Saturday, June 21, 2014

Chicken Kiev from Ukraine

Living in Ukraine I could not leave chicken kiev out of my foodie tour of the world.  Now there is a lot of speculation about the origins of chicken kiev.  Obviously Ukrainians think they own the dish as it's named after their capital city.  You find chicken kiev on all the restaurant menus in Ukraine.  Russia claims chicken kiev as belonging to them.  And there are those in France who say one of their esteemed chefs created the recipe.  Wherever it came from, Ukrainians have made it their own, and you get all kinds of chicken kiev in Kyiv.  Some are balls of chicken which resemble crumbed bull's testicles, and others are made to look like a giant drumstick.  But one thing they all have is the garlic and parsley butter inside.  Ukrainians add in dill as well.
4 chicken breast fillets
4 garlic cloves finely chopped
1 bunch fresh parsley finely chopped
1 bunch dill finely chopped (optional)
1/2 teaspoon black pepper
4 tablespoons butter
1/2 cup flour
1 teaspoon paprika
1 teaspoon salt
2 eggs lightly beaten
1 cup rolled oats or breadcrumbs
oil for deep frying
Mix the garlic, parsley, pepper and butter together.  If you want you can shape it into a cigar-shape and put it in the freezer.  Take each chicken breast and cut a cavity into it.  You can do this by starting from the thick end and sticking a knife down the middle, being careful not to break through the flesh and make a hole where the garlic butter will be able to leak out.  Or if the breast has that extra flap to it, you can slice the breast down the side and then use the flap to seal it once you have put the garlic butter inside.  Either way, chances are you might need to use toothpicks to keep everything in place.  Once you have made the cavity in the breast, insert your cigar-shaped garlic and parsley butter mixture.  Seal it closed so that the garlic butter cannot leak out.  Put the flour in a bowl and add the paprika and salt.  Roll the stuffed chicken breast in the flour and then into the lightly beaten eggs.  Finally roll the chicken breast in the rolled oats or breadcrumbs.  In the past I always used breadcrumbs.  This time I used rolled oats and the crispy crunch they gave was so good, I'll not use breadcrumbs again.  You can refrigerate the chicken kievs until you are ready to cook them.  Put your oil in a pot or deep fryer and allow it to get quite hot.  Pop your chicken kievs into the hot oil and deep fry them until they are golden.  If you want to be sure they are cooked through, you can put them into the oven at 190 degrees Celsius and bake them for 10 minutes.  You do want to be careful though that you do not overcook the chicken so that it becomes dry.  Allow the chicken kievs to rest for about 5 minutes before serving them.  Serve with mashed potato and steamed vegetables.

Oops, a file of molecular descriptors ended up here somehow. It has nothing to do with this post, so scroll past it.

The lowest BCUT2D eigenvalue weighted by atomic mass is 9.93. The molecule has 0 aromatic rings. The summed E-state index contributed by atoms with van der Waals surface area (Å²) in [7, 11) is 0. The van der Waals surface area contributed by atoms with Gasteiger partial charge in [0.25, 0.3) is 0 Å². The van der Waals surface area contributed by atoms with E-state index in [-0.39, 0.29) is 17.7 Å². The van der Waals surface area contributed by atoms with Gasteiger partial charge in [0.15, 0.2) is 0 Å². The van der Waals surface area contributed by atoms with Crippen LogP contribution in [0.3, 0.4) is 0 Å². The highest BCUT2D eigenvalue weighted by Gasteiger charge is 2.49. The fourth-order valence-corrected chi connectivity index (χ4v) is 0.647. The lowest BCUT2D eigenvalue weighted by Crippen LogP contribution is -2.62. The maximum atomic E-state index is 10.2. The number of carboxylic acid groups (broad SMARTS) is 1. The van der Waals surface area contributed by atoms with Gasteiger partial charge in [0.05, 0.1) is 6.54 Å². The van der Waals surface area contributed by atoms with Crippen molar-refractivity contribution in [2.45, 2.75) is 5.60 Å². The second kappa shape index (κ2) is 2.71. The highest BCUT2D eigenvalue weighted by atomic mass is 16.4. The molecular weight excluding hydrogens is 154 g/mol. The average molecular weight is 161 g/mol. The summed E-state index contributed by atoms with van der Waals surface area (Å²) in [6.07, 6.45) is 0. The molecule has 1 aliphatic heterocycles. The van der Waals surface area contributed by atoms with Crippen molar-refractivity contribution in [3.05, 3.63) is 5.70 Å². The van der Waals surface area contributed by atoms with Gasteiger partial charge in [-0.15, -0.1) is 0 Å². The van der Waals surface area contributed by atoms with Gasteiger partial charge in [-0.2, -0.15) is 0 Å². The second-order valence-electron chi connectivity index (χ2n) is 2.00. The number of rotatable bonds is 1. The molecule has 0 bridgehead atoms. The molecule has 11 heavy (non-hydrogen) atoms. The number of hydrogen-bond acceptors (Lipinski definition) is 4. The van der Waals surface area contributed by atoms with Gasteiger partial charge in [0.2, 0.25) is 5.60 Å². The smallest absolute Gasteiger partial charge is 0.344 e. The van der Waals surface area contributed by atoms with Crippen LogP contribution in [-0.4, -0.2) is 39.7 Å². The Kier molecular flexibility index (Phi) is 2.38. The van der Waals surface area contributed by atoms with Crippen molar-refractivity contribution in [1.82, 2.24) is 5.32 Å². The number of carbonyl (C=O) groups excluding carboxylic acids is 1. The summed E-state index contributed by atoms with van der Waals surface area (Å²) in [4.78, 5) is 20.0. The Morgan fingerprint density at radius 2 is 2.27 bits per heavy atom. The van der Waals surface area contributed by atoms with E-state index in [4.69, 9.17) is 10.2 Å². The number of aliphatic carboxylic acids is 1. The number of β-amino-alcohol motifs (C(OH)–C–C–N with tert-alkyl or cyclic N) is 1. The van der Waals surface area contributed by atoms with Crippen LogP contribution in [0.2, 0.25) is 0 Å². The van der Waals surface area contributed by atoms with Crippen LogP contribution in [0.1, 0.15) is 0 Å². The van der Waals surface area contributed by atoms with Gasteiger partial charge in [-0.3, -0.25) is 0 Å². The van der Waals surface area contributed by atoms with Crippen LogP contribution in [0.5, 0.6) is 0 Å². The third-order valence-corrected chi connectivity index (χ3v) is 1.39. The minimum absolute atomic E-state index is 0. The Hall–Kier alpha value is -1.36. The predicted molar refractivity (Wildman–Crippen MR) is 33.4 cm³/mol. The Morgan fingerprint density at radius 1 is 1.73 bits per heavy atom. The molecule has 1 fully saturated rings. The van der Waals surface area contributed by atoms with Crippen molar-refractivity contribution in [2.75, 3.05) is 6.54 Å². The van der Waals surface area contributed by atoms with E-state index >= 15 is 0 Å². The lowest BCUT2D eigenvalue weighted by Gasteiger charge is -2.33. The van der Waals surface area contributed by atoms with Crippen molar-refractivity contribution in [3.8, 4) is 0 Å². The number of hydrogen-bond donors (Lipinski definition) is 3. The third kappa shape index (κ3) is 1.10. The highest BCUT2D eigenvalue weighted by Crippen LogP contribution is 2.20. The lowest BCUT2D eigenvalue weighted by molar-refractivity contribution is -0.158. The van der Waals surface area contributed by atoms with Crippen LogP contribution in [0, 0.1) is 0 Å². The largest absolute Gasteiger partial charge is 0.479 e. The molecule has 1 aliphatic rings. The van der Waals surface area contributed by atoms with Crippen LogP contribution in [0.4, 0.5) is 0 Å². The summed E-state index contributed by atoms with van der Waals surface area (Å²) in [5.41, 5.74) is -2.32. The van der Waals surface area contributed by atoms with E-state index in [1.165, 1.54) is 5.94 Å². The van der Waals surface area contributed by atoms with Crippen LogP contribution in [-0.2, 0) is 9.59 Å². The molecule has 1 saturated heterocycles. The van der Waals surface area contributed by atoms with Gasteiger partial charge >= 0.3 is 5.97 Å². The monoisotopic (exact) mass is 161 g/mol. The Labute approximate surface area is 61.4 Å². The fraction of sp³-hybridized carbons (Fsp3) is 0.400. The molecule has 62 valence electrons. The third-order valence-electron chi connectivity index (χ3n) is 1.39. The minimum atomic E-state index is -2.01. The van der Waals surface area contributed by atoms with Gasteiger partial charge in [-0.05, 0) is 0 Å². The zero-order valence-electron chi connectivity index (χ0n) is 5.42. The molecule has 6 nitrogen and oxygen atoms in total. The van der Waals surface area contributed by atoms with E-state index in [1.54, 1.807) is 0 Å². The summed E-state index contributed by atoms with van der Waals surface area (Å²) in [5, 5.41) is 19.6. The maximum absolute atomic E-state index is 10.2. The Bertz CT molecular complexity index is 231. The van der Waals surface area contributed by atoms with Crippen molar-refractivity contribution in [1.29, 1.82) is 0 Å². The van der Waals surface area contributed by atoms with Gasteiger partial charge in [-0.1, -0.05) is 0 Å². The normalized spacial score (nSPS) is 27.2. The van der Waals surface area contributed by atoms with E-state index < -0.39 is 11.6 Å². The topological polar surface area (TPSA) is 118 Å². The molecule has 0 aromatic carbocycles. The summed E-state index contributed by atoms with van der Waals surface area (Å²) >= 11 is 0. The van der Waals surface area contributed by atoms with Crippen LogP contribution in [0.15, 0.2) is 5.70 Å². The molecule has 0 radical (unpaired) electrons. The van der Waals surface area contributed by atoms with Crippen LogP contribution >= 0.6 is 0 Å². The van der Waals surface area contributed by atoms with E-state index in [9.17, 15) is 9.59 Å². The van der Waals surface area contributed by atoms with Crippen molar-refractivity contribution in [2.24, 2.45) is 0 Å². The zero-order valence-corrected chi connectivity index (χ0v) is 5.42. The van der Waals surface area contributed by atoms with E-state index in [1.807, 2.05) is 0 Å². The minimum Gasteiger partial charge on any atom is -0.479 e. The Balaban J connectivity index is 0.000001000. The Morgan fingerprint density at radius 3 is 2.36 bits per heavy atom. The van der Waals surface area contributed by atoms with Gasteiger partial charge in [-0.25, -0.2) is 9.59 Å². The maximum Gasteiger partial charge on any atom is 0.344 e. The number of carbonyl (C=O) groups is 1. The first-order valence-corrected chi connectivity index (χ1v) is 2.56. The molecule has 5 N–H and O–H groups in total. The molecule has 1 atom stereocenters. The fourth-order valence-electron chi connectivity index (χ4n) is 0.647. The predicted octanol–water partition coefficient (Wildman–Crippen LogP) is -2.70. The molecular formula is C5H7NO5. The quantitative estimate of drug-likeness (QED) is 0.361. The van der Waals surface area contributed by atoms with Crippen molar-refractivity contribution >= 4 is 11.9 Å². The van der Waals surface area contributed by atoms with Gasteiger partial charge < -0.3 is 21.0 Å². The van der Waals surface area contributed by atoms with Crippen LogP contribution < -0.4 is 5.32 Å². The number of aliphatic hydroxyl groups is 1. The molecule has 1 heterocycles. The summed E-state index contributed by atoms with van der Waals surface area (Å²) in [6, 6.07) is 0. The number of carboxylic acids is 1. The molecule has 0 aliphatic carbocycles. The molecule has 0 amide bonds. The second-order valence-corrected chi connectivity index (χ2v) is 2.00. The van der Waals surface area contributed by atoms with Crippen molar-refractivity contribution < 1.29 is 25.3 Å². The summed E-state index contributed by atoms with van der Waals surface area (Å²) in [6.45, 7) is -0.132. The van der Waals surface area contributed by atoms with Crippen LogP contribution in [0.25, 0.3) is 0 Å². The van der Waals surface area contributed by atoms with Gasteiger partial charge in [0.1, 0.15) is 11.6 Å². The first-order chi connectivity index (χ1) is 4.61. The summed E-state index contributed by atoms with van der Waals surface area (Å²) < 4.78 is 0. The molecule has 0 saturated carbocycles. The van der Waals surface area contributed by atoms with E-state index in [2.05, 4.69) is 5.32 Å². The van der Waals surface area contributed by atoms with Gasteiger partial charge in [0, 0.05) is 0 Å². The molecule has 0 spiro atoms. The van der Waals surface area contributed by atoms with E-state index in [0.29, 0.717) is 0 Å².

Cindy Vine is a South African currently living and working in Kyiv in Ukraine. She is the author of Hush Baby, Defective, C U @ 8, Not Telling and The Case of Billy B. All her books are available on Amazon in both print and Kindle format.

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